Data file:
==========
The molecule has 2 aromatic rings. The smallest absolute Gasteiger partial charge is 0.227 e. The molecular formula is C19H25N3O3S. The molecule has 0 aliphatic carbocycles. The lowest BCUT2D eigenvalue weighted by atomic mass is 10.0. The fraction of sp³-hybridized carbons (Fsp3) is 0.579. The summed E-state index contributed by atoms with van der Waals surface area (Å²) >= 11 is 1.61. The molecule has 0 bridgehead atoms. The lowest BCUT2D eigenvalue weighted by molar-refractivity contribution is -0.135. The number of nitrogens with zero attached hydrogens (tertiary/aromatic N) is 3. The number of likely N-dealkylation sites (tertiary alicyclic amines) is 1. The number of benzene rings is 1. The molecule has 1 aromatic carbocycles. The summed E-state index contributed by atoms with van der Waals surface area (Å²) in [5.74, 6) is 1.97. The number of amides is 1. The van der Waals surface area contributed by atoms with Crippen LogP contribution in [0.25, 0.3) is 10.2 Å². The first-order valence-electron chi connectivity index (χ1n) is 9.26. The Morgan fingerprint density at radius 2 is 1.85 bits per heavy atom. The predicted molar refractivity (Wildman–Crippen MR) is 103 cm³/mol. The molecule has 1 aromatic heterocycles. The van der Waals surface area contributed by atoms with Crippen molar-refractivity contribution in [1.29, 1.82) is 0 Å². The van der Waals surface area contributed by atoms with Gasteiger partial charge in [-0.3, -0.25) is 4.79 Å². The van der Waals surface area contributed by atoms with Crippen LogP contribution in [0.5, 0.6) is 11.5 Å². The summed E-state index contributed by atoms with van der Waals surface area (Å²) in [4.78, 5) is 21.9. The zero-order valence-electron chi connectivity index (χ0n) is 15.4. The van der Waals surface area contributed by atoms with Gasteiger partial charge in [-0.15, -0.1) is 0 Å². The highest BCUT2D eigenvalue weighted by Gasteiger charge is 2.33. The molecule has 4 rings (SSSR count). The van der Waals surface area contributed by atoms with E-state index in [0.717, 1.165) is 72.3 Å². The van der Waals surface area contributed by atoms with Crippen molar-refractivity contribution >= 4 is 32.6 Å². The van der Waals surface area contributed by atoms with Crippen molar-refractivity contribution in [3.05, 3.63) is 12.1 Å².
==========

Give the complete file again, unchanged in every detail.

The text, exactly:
The molecule has 2 aromatic rings. The smallest absolute Gasteiger partial charge is 0.227 e. The molecular formula is C19H25N3O3S. The molecule has 0 aliphatic carbocycles. The lowest BCUT2D eigenvalue weighted by atomic mass is 10.0. The fraction of sp³-hybridized carbons (Fsp3) is 0.579. The summed E-state index contributed by atoms with van der Waals surface area (Å²) >= 11 is 1.61. The molecule has 0 bridgehead atoms. The lowest BCUT2D eigenvalue weighted by molar-refractivity contribution is -0.135. The number of nitrogens with zero attached hydrogens (tertiary/aromatic N) is 3. The number of likely N-dealkylation sites (tertiary alicyclic amines) is 1. The number of benzene rings is 1. The molecule has 1 aromatic carbocycles. The summed E-state index contributed by atoms with van der Waals surface area (Å²) in [5.74, 6) is 1.97. The number of amides is 1. The van der Waals surface area contributed by atoms with Crippen LogP contribution in [0.25, 0.3) is 10.2 Å². The first-order valence-electron chi connectivity index (χ1n) is 9.26. The Morgan fingerprint density at radius 2 is 1.85 bits per heavy atom. The predicted molar refractivity (Wildman–Crippen MR) is 103 cm³/mol. The molecule has 1 aromatic heterocycles. The van der Waals surface area contributed by atoms with Crippen molar-refractivity contribution in [1.29, 1.82) is 0 Å². The van der Waals surface area contributed by atoms with Gasteiger partial charge in [-0.3, -0.25) is 4.79 Å². The van der Waals surface area contributed by atoms with Crippen LogP contribution in [0.5, 0.6) is 11.5 Å². The summed E-state index contributed by atoms with van der Waals surface area (Å²) in [4.78, 5) is 21.9. The zero-order valence-electron chi connectivity index (χ0n) is 15.4. The van der Waals surface area contributed by atoms with Gasteiger partial charge in [-0.15, -0.1) is 0 Å². The highest BCUT2D eigenvalue weighted by Gasteiger charge is 2.33. The molecule has 4 rings (SSSR count). The van der Waals surface area contributed by atoms with E-state index in [0.717, 1.165) is 72.3 Å². The van der Waals surface area contributed by atoms with Crippen molar-refractivity contribution >= 4 is 32.6 Å². The van der Waals surface area contributed by atoms with Crippen molar-refractivity contribution in [3.05, 3.63) is 12.1 Å².